I needed to replace an aging Dell XPS 13 with the latest XPS 13 9310 Developer Edition that comes preinstalled with Ubuntu 20.04 LTS, but unfortunately it wasn't for sale in the Nordic countries.
So having to install Ubuntu myself, I decided to go with the much cheaper XPS 13 9305, but with a spec similar to what I would have picked for the 9310.
The most significant hardware difference between the two is the screen. The 9305 has a FHD 3-sided InfinityEdge screen with a bezel at the bottom, whereas the 9310 has a 4-sided InfinityEdge screen with options ranging from FHD+ to UHD+.
On the up-side the 9305 has 3 USB-C ports, two of which have Thunderbolt 4 support. The 9310 only has two.
The XPS 13 9305 isn't officially Ubuntu Desktop Certified Hardware at the time of writing, but here's the spoiler.. Everything just works with the standard Ubuntu Desktop 20.04.2 LTS. Trackpad, WiFi, Bluetooth, Thunderbolt, speakers, mic, cam etc.
This is courtesy of Ubuntu 20.04.2's Hardware Enablement (HWE) that backports the newer Linux kernel 5.8.0 with the latest drivers and graphics support from Ubuntu 20.10 to Ubuntu 20.04.2 LTS.
Part of the sexiness of an XPS 13 ultrabook is the small form factor and light weight that allows me to throw it in backpack and bring it on my motorcycle to wherever I need to go to. But the compromise is that it only has a few ports.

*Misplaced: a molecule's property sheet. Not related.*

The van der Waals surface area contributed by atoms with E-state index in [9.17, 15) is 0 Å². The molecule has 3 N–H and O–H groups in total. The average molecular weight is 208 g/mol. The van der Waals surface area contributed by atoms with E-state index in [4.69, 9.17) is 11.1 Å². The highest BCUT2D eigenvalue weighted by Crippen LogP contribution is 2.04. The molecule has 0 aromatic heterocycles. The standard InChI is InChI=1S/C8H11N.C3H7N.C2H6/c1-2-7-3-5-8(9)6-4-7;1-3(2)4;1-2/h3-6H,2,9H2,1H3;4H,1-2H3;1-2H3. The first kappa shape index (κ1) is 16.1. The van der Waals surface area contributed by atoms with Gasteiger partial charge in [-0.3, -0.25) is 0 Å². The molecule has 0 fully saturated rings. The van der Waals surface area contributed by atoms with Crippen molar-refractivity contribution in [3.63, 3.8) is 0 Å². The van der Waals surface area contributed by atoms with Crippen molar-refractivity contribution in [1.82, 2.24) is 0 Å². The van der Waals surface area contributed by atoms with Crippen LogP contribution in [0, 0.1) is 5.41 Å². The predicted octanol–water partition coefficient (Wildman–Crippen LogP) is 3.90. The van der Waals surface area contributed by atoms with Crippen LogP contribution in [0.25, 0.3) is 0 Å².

This is overcome by using a Dell WD19TBS Thunderbolt Dock. Instead of having cables and dongles hanging off the ultrabook, the clutter is hidden behind the dock. Combined with the heavy duty Dell MDA20 dual monitor arm it really frees up the desk. When I need to bring the ultrabook somewhere else I only have to unplug one cable.
I use the dock in a multi monitor setup. The primary monitor is a Dell 27" 4K P2717Q connected to the dock's Thunderbolt 3 port and the secondary monitor is an older Dell 24" QHD S2417DG connected to the HDMI port.
And btw. connecting one of the 9305's Thunderbolt 4 ports directly to the 4K monitor works too.
Download the Ubuntu 20.04.2.0 LTS desktop image and write it to an USB-C stick with the StartUp Disk Creator application ("sudo apt install usb-creator-gtk" if it isn't already installed).
Connect the USB-C stick to the 9305 and press F12 to enter the BIOS while it's booting. Open the Boot Configuration and add the image on the USB-C stick as a boot option. Move the option to the top of the list, apply the change and exit.
From there on it's the standard Ubuntu installation process. You don't have to do anything special to get the 5.8.0 kernel. You are done when the installation is over. There is no Thunderbolt or dock specific setup either, just plug stuff in.